Assist India – Building Ideal Communities

About Us

Mono Piduguralla 16-min

History Of ASSIST

ASSIST came into being on the initiative of a group of individuals – social scientists and workers, educationists, doctors, advocates and spiritual leaders who had been debating the question of how to most effectively improve the lives of the poor in India, especially those marginalised and alienated from the national development process

This quest culminated in the birth of ASSIST, a secular NGO founded in 1985. Among this group of individuals were J. Ranga Rao, (Operational Director) and K.S.R. Murthy (Executive Director), who have been leading ASSIST since its formation. 

The founders of ASSIST were inspired by the ideology of the father of the nation Mahatma Gandhi, who said that “there is no freedom for India unless its villages are free” and that “independence must begin at the bottom”. 

ASSIST’s work strongly reflects this ideology. We are convinced that development in India can only take place when its most underprivileged members are able to fight with strength, courage and confidence for their own political, economic and social needs. We believe that rural communities, when given a chance, will find solutions for their problems and bring positive change to their own lives, and to those of the future generations. 

ASSIST’s work since its formation has proceeded in two main stages: 


Stage 1 – Tackling Child Labour

The issue of child labour was identified as crucial as this problem was widespread in rural areas of Andhra Pradesh and Telangana at the time of ASSIST’s formation in the mid 1980’s. 

At that time, it was common in industries such as lime production in Piduguralla for children to work in dangerous conditions down quarries, at kilns and in factories. ASSIST hired social outreach workers and started intervening in this situation, speaking with parents, and providing alternative options. 

For two decades, ASSIST provided day schooling in its centres for up to 250 children per year and mainstreamed several thousand of them into formal education. 

Markapur Vocational 20-min

Stage 2 – Comprehensive Community Development

Despite the achievements of the first 20 years, ASSIST realised that there was more work to be done beyond children’s education. While child labour has been greatly reduced within local communities in ASSIST’s operational areas, many families continue to migrate several hundred kilometres across India to work as day labourers due to economic hardship.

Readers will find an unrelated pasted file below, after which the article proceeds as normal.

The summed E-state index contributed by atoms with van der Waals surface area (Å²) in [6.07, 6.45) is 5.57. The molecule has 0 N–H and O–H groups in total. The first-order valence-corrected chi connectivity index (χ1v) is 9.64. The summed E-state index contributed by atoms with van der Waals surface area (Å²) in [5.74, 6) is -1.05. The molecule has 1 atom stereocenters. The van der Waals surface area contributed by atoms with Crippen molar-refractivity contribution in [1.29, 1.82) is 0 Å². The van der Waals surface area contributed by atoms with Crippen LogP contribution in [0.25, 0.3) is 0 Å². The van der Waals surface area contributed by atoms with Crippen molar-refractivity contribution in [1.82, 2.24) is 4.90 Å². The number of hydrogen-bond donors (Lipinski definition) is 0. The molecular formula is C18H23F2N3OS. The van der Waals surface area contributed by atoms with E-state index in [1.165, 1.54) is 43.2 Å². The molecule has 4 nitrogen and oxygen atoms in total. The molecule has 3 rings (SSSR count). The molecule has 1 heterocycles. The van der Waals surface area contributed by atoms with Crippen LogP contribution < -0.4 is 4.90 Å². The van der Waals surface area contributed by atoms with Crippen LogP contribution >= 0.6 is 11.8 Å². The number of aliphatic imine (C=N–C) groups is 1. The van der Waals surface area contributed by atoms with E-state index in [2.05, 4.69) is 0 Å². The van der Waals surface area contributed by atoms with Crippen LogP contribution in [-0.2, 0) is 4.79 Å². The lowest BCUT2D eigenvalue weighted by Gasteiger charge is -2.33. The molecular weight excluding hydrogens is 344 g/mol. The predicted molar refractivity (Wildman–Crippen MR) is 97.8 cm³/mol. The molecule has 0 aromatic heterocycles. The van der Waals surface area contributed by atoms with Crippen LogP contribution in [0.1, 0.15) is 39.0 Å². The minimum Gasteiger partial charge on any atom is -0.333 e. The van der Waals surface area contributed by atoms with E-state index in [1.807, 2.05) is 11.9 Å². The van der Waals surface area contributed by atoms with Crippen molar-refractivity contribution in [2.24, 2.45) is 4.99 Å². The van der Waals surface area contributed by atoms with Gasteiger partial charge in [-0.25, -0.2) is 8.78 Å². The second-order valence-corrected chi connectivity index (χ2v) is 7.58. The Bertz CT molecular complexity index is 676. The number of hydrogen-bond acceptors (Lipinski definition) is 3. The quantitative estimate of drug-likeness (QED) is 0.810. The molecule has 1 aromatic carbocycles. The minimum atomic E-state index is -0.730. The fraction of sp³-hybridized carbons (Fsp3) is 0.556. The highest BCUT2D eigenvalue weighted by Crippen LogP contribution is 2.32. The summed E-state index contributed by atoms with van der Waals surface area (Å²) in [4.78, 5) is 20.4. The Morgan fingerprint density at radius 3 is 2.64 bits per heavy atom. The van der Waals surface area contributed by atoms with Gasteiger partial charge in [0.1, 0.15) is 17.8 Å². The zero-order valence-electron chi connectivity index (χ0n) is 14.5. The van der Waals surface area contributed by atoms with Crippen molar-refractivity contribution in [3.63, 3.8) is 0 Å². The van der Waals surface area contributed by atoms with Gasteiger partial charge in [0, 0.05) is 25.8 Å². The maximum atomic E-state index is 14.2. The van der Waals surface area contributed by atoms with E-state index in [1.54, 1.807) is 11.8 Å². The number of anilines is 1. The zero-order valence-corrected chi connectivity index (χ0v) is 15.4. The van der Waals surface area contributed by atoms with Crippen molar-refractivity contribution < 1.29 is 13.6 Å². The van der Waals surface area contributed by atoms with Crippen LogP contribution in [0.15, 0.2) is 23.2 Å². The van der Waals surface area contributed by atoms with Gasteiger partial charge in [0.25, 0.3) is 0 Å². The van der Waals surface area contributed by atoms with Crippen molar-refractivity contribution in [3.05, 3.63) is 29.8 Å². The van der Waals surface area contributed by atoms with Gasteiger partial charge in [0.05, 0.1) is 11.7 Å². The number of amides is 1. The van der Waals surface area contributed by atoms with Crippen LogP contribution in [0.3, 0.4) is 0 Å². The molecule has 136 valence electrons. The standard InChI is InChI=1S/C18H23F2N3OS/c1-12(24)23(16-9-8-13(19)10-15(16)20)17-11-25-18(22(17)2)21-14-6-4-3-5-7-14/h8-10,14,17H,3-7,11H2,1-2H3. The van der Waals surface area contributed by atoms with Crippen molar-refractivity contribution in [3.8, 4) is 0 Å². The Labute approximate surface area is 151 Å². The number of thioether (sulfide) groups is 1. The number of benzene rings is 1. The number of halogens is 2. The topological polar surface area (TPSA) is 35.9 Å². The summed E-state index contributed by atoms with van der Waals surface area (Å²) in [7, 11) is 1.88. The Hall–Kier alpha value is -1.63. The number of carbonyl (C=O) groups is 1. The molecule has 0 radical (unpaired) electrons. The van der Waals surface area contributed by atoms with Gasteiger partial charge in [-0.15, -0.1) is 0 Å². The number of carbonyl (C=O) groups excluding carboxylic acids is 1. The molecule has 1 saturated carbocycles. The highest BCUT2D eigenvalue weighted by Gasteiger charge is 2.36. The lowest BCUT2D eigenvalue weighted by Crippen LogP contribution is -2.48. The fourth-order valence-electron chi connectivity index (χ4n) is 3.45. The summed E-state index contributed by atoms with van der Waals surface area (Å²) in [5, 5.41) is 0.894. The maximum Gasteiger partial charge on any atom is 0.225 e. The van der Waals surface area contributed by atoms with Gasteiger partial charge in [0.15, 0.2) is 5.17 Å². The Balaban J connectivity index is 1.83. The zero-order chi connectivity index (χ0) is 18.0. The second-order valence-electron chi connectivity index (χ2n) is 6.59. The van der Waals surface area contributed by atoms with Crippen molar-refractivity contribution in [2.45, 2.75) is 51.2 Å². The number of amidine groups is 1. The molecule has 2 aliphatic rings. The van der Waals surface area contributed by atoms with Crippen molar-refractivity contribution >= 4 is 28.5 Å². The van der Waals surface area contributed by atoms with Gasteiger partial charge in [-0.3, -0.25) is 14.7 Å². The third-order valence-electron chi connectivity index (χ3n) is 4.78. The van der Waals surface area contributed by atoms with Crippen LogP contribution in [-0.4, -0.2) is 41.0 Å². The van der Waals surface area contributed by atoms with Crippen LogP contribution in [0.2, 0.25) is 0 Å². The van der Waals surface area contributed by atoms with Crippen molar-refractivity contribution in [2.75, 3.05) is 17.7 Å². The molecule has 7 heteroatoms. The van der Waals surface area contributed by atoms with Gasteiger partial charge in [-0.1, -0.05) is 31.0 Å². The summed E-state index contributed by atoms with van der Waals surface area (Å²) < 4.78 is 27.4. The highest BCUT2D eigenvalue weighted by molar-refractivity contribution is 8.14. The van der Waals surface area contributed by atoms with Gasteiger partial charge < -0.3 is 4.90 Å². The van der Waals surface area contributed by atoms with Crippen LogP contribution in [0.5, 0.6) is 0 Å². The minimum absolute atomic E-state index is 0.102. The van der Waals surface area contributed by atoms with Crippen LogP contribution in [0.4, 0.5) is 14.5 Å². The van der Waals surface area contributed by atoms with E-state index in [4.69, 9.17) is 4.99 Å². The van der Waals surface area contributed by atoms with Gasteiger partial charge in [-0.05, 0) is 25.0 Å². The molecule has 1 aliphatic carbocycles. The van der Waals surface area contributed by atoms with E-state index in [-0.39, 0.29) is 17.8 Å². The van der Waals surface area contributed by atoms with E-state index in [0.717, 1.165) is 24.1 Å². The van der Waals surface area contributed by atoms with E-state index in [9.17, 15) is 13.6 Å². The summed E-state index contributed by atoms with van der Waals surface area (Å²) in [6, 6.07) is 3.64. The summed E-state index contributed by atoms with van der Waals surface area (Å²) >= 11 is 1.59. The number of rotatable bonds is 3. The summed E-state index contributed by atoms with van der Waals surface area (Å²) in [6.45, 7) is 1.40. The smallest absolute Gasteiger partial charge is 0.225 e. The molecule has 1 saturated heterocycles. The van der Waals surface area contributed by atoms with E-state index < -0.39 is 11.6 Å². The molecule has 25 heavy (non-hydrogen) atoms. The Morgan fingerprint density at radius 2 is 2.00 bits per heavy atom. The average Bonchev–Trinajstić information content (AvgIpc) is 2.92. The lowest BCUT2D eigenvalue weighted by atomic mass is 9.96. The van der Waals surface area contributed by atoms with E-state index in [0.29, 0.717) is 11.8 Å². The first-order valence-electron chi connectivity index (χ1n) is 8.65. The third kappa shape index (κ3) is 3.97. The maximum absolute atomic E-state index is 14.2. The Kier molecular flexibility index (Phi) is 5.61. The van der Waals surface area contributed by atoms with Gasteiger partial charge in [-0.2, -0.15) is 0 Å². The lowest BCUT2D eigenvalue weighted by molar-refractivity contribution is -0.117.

Through its close partnership with communities like those in Piduguralla, ASSIST has started to implement alternative livelihood options are needed to enable families to diversify their income and for young adults to find jobs outside of the day labour industries. Today ASSIST’s programmes include a range of livelihood activities inside villages, and its facilities that once held 250 children per year have been repurposed into vocational training centres. 

An Evolving Approach

In the initial years ASSIST played its role of implementer, later it was transformed into a facilitator and now ASSIST has assumed a role as a guide and trainer, working in partnership with village committees.  

Most importantly, every intervention designed by ASSIST reflects the ideas which inspired its founders: that independence must begin at the bottom, and societies most underprivileged members must take the lead in their development process.  

Combining these ideals with practical experience, ASSIST devised the approach of promoting the comprehensive community development of its target communities through community action and full participation.  


Executive Committee

Rtn. Ravi Vadlamani


Fr. Santiago


Fr. N. Bala Showraiah


Hemanth Kumar


B. Lakshmi Singh


G. Sarojini


M. Venkateswara Rao


K. Anji Babu


Dr. T. Naga Swetha


Operational Team

J. Ranga Rao


K.S.R. Murthy


G. Suryanarayana


J. Vishnu Priya


MSRC Murthy


M.V Rama Rao


P. Ravi Babu


T. Rama Rao


Annual Reports

Annual Report 2021 – 2022

Annual Report 2020 – 2021

Annual Report 2019 – 2020

Annual Report 2018 – 2019

Annual Report 2017 – 2018

Annual Report 2016 – 2017

Annual Report 2015 – 2016

Annual Report 2014 – 2015